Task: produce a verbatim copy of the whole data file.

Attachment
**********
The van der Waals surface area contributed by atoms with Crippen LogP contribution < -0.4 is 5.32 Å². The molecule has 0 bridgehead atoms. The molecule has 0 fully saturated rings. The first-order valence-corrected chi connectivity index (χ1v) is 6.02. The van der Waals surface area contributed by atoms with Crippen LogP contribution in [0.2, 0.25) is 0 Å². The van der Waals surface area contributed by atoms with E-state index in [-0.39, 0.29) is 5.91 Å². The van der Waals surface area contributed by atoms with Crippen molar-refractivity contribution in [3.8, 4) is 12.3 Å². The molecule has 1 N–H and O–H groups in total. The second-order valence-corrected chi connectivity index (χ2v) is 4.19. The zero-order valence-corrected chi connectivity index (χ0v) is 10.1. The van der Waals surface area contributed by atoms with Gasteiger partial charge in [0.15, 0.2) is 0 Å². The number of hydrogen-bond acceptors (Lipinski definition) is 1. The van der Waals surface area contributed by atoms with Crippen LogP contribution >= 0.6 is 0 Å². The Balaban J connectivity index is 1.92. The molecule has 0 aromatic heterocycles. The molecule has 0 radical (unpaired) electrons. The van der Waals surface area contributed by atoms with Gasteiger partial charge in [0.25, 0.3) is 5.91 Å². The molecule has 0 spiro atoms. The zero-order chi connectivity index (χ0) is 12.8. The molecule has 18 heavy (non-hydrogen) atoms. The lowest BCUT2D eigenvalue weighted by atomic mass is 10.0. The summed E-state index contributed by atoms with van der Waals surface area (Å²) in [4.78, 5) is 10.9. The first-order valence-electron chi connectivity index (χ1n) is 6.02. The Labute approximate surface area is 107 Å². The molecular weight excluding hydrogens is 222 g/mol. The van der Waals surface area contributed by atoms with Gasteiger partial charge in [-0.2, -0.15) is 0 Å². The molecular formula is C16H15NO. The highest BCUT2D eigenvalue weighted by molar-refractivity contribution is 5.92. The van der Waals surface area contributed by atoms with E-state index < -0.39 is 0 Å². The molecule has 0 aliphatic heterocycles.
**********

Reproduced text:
The van der Waals surface area contributed by atoms with Crippen LogP contribution < -0.4 is 5.32 Å². The molecule has 0 bridgehead atoms. The molecule has 0 fully saturated rings. The first-order valence-corrected chi connectivity index (χ1v) is 6.02. The van der Waals surface area contributed by atoms with Crippen LogP contribution in [0.2, 0.25) is 0 Å². The van der Waals surface area contributed by atoms with E-state index in [-0.39, 0.29) is 5.91 Å². The van der Waals surface area contributed by atoms with Crippen molar-refractivity contribution in [3.8, 4) is 12.3 Å². The molecule has 1 N–H and O–H groups in total. The second-order valence-corrected chi connectivity index (χ2v) is 4.19. The zero-order valence-corrected chi connectivity index (χ0v) is 10.1. The van der Waals surface area contributed by atoms with Gasteiger partial charge in [0.15, 0.2) is 0 Å². The number of hydrogen-bond acceptors (Lipinski definition) is 1. The van der Waals surface area contributed by atoms with Crippen LogP contribution >= 0.6 is 0 Å². The Balaban J connectivity index is 1.92. The molecule has 0 aromatic heterocycles. The molecule has 0 radical (unpaired) electrons. The van der Waals surface area contributed by atoms with Gasteiger partial charge in [0.25, 0.3) is 5.91 Å². The molecule has 0 spiro atoms. The zero-order chi connectivity index (χ0) is 12.8. The molecule has 18 heavy (non-hydrogen) atoms. The lowest BCUT2D eigenvalue weighted by atomic mass is 10.0. The summed E-state index contributed by atoms with van der Waals surface area (Å²) in [4.78, 5) is 10.9. The first-order valence-electron chi connectivity index (χ1n) is 6.02. The Labute approximate surface area is 107 Å². The molecular weight excluding hydrogens is 222 g/mol. The van der Waals surface area contributed by atoms with Gasteiger partial charge in [-0.2, -0.15) is 0 Å². The molecular formula is C16H15NO. The highest BCUT2D eigenvalue weighted by molar-refractivity contribution is 5.92. The van der Waals surface area contributed by atoms with E-state index < -0.39 is 0 Å². The molecule has 0 aliphatic heterocycles.